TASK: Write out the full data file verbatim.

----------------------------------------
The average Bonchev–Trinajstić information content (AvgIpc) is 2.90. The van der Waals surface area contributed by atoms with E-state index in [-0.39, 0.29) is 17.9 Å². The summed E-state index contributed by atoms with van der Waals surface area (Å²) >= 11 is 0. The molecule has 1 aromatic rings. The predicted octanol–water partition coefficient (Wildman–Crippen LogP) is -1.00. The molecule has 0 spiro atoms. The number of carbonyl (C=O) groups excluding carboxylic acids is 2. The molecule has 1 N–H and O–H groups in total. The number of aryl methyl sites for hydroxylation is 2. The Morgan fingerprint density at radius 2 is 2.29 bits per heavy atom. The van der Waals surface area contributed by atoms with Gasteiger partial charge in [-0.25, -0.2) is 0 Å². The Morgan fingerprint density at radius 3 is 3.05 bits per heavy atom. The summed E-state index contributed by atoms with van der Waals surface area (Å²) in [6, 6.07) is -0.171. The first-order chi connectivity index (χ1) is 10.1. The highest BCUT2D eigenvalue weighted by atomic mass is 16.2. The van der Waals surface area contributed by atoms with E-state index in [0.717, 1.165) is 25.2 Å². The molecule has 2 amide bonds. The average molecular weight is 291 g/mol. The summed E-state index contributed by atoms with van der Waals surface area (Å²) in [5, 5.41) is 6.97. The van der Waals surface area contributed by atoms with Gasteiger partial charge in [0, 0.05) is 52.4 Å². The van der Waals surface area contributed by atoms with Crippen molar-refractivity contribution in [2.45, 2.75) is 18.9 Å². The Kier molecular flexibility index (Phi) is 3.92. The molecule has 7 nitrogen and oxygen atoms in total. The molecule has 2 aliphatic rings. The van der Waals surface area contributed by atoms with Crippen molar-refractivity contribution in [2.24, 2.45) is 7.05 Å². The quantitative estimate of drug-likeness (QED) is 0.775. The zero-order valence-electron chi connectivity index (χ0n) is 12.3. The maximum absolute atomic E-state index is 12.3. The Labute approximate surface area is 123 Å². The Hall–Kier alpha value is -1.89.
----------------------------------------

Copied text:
The average Bonchev–Trinajstić information content (AvgIpc) is 2.90. The van der Waals surface area contributed by atoms with E-state index in [-0.39, 0.29) is 17.9 Å². The summed E-state index contributed by atoms with van der Waals surface area (Å²) >= 11 is 0. The molecule has 1 aromatic rings. The predicted octanol–water partition coefficient (Wildman–Crippen LogP) is -1.00. The molecule has 0 spiro atoms. The number of carbonyl (C=O) groups excluding carboxylic acids is 2. The molecule has 1 N–H and O–H groups in total. The number of aryl methyl sites for hydroxylation is 2. The Morgan fingerprint density at radius 2 is 2.29 bits per heavy atom. The van der Waals surface area contributed by atoms with Gasteiger partial charge in [-0.25, -0.2) is 0 Å². The Morgan fingerprint density at radius 3 is 3.05 bits per heavy atom. The summed E-state index contributed by atoms with van der Waals surface area (Å²) in [6, 6.07) is -0.171. The first-order chi connectivity index (χ1) is 10.1. The highest BCUT2D eigenvalue weighted by atomic mass is 16.2. The van der Waals surface area contributed by atoms with E-state index in [0.717, 1.165) is 25.2 Å². The molecule has 2 amide bonds. The average molecular weight is 291 g/mol. The summed E-state index contributed by atoms with van der Waals surface area (Å²) in [5, 5.41) is 6.97. The van der Waals surface area contributed by atoms with Gasteiger partial charge in [0, 0.05) is 52.4 Å². The van der Waals surface area contributed by atoms with Crippen molar-refractivity contribution in [2.45, 2.75) is 18.9 Å². The Kier molecular flexibility index (Phi) is 3.92. The molecule has 7 nitrogen and oxygen atoms in total. The molecule has 2 aliphatic rings. The van der Waals surface area contributed by atoms with Crippen molar-refractivity contribution in [2.24, 2.45) is 7.05 Å². The quantitative estimate of drug-likeness (QED) is 0.775. The zero-order valence-electron chi connectivity index (χ0n) is 12.3. The maximum absolute atomic E-state index is 12.3. The Labute approximate surface area is 123 Å². The Hall–Kier alpha value is -1.89.